The Joyful Hermit exercised in Wal-Mart after Christmas. Walking the crowded aisles, JH purchased a 75% off ($2.25) snowman cookie pan that included icing and gumdrops. Even if used one time, the benefits have paid for themselves. [Note: If you don’t find one or similar on sale, you can make a version using various size cake pans and round cookie cutters, then meld the cookie dough together before baking as a unit.]
Unless the grandparent is a specimen fountain of youth, we have a brief childhood window of time in which to captivate the interests of grandchildren. We aim prior to the child figuring out the grandparent is really old and can’t run bases, tackle, or go along on dates.
Joyful Hermit scraped the most from the snowman cookie investment when visiting the young grandson. Even a preschooler can participate 100% (just about) in a baking project provided it is sweetly motivating. Grandparents: detach from old-fogy notions of perfection. Forgot this? Sticky messes can be cleaned up later. Most of all, be nimble and quick; have the mixer unplugged while the little one is jamming in the beaters.
Being old and wise, we grandparents think all moments are teachable. This is true; but we must impart JOY! Ask the child plenty of questions and listen to answers. But even explain while assembling ingredients.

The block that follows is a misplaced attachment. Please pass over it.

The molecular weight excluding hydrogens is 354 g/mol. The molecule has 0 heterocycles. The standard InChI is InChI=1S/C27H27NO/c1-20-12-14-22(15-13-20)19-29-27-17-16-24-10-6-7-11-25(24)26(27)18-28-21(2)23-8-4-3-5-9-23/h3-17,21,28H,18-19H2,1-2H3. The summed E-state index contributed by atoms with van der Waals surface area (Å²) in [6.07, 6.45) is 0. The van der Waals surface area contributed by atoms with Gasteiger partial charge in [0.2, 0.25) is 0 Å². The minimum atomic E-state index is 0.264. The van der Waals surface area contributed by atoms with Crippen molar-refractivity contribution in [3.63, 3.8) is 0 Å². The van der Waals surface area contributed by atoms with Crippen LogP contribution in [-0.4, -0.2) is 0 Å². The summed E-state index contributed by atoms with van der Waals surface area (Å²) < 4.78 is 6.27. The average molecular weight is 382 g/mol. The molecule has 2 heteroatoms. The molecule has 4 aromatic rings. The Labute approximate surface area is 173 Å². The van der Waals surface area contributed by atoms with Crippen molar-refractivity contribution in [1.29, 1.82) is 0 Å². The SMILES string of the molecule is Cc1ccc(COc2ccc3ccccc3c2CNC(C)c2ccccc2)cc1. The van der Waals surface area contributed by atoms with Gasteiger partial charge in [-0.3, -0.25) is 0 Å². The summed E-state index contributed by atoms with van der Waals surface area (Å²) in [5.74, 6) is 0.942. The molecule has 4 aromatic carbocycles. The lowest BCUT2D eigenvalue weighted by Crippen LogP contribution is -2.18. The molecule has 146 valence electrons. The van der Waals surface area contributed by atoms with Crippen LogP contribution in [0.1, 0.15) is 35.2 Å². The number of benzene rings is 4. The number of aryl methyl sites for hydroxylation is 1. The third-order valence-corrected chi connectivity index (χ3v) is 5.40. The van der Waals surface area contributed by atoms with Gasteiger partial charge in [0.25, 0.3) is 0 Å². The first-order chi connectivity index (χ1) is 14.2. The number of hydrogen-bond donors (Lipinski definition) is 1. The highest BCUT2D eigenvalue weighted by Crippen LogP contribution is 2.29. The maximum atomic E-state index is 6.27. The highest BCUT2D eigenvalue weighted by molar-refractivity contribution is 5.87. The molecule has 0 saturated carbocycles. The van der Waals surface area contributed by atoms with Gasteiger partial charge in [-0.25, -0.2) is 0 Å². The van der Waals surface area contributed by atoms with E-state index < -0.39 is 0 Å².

Before having the child dump the measured ingredients, grandparents: mentally prepare for the mess. What child does not want to use an electric mixer? Discuss and do teamwork, but let the child hold the fun.
[We decided to create a chocolate coconut shortbread snowman. We found a typical shortbread cookie recipe in a cookbook and added 3 Tbsp. cocoa powder. After all the ingredients were mixed, we added a cup of coconut–the oldster dreaming of a Mounds™ candy bar effect.]
(If a mom or dad wanders into the cookie kitchen, the grandparent deftly steps aside: Let the parent-child relationship shine. Everyone join in! By the time we are grandparents, we don’t need to have to be the only one to interact with the child. We donate love for all ages.
Grandparents: empower the child. Let the little one be in charge of the clean-up process no matter how much water gets splashed or if bits of batter remain unwashed from the bowl. Keep the project as positive as our grandparents did for us (or we wish they had!).
When sampling results, we must mask our germ phobias. Children are all eyes, ears and nuance-sensors. Take courage! Enjoy!